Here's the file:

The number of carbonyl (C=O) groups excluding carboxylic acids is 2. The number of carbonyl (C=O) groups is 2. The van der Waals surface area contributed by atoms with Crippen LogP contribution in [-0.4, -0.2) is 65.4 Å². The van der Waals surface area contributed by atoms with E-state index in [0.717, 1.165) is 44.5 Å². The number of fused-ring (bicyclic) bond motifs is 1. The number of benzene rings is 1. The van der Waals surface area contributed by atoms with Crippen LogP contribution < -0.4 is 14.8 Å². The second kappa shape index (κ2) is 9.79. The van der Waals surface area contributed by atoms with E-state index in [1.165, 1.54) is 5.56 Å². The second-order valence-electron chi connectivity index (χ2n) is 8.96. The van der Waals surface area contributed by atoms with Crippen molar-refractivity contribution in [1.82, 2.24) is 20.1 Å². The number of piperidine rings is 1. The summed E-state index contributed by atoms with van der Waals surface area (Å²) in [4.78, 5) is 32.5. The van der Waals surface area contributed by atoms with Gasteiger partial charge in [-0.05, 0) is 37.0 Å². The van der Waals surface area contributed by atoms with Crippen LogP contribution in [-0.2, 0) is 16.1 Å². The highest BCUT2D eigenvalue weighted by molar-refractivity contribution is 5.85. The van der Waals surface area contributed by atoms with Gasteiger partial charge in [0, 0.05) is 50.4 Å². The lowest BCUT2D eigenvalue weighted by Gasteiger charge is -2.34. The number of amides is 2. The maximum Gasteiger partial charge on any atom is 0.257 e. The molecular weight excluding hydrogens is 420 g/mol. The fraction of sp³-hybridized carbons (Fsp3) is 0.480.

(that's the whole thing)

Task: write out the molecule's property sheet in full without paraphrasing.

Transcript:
The number of carbonyl (C=O) groups excluding carboxylic acids is 2. The number of carbonyl (C=O) groups is 2. The van der Waals surface area contributed by atoms with Crippen LogP contribution in [-0.4, -0.2) is 65.4 Å². The van der Waals surface area contributed by atoms with E-state index in [0.717, 1.165) is 44.5 Å². The number of fused-ring (bicyclic) bond motifs is 1. The number of benzene rings is 1. The van der Waals surface area contributed by atoms with Crippen LogP contribution < -0.4 is 14.8 Å². The second kappa shape index (κ2) is 9.79. The van der Waals surface area contributed by atoms with E-state index in [1.165, 1.54) is 5.56 Å². The second-order valence-electron chi connectivity index (χ2n) is 8.96. The van der Waals surface area contributed by atoms with Crippen molar-refractivity contribution in [1.82, 2.24) is 20.1 Å². The number of piperidine rings is 1. The summed E-state index contributed by atoms with van der Waals surface area (Å²) in [4.78, 5) is 32.5. The van der Waals surface area contributed by atoms with Gasteiger partial charge in [-0.05, 0) is 37.0 Å². The van der Waals surface area contributed by atoms with Crippen LogP contribution in [-0.2, 0) is 16.1 Å². The highest BCUT2D eigenvalue weighted by molar-refractivity contribution is 5.85. The van der Waals surface area contributed by atoms with Gasteiger partial charge in [0, 0.05) is 50.4 Å². The lowest BCUT2D eigenvalue weighted by Gasteiger charge is -2.34. The number of amides is 2. The maximum Gasteiger partial charge on any atom is 0.257 e. The molecular weight excluding hydrogens is 420 g/mol. The fraction of sp³-hybridized carbons (Fsp3) is 0.480.